Lone Wolf No More
By Anthony Casperson

In a few video game RPGs there’s a feat that one can choose to take for their character called “Lone Wolf.” Some games might have another name for it, but this is the name I’ve seen used most often.

The games in which such a feat can be found are those that have a party dynamic which the player controls. More people with more powers and abilities who can help the player’s main character (the PC) traverse the world.

However, there are some players who don’t want to have to deal with the specifications of 2-4 characters when playing. And so, the Lone Wolf feat allows a player to have the PC be their only character, while giving them some sort of buff. This would include things like more HP, more points for feat choices, more stamina, etc.

The character is able to solo the main quest without hindrance because of the feat. Something that would otherwise be next to impossible without other characters. Character growth without others.

When it comes to our spiritual lives, however, there is no Lone Wolf feat. It’s sort of a strange thing that, when it comes to our personal spiritual growth, we can’t grow alone. Sure some may try, but the truth is that being a follower of Jesus requires others.

I could point to the multitudinous “one another” passages from the New Testament to prove my point. Love one another. Serve one another. Forgive one another. Encourage one another. The list could go on.

But even the gifts of the Spirit, given to all who follow Jesus, show that we are meant to grow spiritually with others. What is a teacher without students? What is a generous giver without any need? What is an encourager without someone being called to their side? What is an evangelist without someone who needs to hear the gospel?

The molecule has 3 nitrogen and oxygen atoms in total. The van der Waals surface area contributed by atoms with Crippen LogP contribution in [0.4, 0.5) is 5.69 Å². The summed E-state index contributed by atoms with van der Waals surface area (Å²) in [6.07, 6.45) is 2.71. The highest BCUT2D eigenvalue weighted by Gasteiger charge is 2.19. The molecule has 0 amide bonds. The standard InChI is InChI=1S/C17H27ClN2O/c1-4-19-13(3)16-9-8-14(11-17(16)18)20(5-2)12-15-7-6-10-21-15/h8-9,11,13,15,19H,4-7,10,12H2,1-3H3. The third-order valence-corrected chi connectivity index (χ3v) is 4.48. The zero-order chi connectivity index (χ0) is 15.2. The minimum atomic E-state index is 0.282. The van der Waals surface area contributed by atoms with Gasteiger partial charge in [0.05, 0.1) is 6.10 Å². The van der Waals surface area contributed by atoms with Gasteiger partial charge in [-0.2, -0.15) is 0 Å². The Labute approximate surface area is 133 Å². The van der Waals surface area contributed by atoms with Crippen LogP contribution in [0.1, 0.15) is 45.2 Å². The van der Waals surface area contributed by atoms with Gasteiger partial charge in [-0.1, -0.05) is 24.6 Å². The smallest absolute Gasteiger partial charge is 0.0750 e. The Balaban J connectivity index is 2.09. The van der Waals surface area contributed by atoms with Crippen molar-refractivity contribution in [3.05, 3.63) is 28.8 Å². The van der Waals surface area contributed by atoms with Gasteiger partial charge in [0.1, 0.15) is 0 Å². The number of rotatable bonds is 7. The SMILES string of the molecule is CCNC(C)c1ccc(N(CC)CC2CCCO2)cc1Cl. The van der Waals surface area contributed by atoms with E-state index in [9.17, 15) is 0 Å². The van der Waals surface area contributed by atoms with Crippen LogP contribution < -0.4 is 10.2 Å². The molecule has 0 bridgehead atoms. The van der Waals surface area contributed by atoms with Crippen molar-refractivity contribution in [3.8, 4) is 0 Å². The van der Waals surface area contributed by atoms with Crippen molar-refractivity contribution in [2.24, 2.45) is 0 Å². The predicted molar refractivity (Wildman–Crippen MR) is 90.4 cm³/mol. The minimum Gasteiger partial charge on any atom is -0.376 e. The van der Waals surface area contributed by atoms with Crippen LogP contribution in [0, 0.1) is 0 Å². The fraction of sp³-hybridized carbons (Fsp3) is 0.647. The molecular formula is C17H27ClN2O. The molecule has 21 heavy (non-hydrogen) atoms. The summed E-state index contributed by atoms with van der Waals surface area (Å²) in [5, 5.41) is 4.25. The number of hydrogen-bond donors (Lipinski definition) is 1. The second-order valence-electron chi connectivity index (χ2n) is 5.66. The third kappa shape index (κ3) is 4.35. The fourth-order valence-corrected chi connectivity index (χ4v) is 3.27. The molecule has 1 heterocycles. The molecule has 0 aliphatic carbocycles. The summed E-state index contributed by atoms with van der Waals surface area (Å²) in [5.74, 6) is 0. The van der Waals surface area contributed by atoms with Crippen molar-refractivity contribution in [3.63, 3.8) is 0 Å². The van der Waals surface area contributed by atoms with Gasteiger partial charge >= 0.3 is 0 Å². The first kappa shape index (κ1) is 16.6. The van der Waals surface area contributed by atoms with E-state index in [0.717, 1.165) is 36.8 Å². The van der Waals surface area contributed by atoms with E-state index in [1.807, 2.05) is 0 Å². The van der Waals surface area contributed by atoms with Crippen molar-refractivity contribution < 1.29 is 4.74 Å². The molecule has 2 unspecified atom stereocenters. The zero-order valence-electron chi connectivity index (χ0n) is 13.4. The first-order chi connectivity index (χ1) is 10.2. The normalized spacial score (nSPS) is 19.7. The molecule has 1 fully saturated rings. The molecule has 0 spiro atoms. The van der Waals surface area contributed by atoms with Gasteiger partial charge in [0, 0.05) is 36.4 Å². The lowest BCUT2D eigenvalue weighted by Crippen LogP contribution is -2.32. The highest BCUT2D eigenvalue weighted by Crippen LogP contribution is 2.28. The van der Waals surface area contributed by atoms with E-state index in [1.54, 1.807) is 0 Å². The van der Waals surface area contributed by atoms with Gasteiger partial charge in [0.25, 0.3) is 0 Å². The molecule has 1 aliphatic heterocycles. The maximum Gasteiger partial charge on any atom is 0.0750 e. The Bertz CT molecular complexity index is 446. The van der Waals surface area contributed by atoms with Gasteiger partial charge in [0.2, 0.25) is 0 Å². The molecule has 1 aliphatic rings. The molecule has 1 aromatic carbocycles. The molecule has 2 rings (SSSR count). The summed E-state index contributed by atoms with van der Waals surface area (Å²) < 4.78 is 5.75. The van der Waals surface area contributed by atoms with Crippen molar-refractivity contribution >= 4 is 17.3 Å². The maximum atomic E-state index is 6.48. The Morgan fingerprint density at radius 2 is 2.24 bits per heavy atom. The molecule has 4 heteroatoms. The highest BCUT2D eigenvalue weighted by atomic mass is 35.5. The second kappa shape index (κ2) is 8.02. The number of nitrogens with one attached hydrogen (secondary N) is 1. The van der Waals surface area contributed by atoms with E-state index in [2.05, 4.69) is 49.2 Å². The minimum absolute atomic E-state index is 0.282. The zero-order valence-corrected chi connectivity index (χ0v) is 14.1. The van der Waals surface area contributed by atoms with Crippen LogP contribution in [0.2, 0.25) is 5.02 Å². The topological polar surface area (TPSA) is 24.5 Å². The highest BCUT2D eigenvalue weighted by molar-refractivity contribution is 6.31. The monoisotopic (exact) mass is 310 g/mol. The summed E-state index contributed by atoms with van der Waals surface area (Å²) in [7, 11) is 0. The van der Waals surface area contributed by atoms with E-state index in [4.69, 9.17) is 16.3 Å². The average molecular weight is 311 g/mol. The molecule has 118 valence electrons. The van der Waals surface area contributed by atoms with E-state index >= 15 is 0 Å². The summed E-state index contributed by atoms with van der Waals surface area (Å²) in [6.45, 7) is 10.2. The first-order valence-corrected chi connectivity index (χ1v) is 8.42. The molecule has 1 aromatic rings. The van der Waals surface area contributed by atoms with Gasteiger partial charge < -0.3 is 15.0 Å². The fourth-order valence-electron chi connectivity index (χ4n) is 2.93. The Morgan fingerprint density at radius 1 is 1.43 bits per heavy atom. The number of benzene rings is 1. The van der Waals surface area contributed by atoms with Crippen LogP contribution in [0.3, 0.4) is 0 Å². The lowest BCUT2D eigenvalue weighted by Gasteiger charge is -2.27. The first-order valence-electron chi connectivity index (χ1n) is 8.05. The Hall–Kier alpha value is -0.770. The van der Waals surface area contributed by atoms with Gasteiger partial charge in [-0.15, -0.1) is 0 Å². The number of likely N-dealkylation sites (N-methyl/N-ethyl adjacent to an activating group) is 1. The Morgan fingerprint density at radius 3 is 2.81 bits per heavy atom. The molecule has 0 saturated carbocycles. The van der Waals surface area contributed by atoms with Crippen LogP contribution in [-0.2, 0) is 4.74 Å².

The very things that God provides for us to grow in our spiritual lives, point us to others. Ephesians 4:12 says that Jesus gave gifts “for building up the body of Christ.” Even the things that Jesus gives us to grow spiritually in him make us have to be with others to use them.

I think he has a point…but one that often gets minimized in its application.

When we hear these kinds of words, it’s to call us to attend a time of gathered worship or a bible study. Don’t get me wrong, these things are good. Singing the praise of God along with others and spending time learning about the truth found in the bible are things that we should do. But they are not a full realization of spiritual growth with others.

It’s like playing a video game without the Lone Wolf feat and only using the full compliment of characters in a handful of situations. “Good job everybody, dealing with that fight. You can all go home now. I’ll deal with the next 5-6 by myself. See ya.” You will quickly find the difficulty level rise. And are likely to cease from progressing.

There’s more to spiritual growth than just a shot on the weekend and a booster in the middle of the week. There’s a depth of growth that is not common when only spending time with other spiritually-minded people while singing, listening to someone speak for 20-30 minutes, and trying to understand this week’s passage. Some growth can and does happen in these situations, but it is a paltry sum considering the possibilities.

We followers of Jesus need to get into each other’s lives in a way that so few do. There’s a real need to let 1-2 other people (of the same gender) get past the masks that we so easily throw up. Trustworthy people who know the dirty little secrets that go on when we’re alone. Those who can support in the places that we have great weakness.

And we need to be such people in their lives as well. We need to be ready for occasional late-night breakdowns and so much more. It’s a chosen family who gets into each other’s business when we really need it, but don’t want it.

I’m not saying this as someone who has arrived at this place. I’ve seen it done before. And for an extremely short time in my life, I’ve been a part of it. But like all relationships, it takes time and energy to maintain. Unfortunately, circumstances and location can distance us.

It’s an intended part of our personal spiritual growth, but one that eludes us so easily. I don’t really know the answer on how to step up into this type of togetherness and keep it. But if we don’t talk more about this spiritual need, then it will fade even further from our reality. Perhaps talking about it might spark something to get headed in that direction.

I pray that God opens up the opportunity in all of our lives to take part in this experience of spiritual growth. I pray that our time trying to Lone Wolf it is over.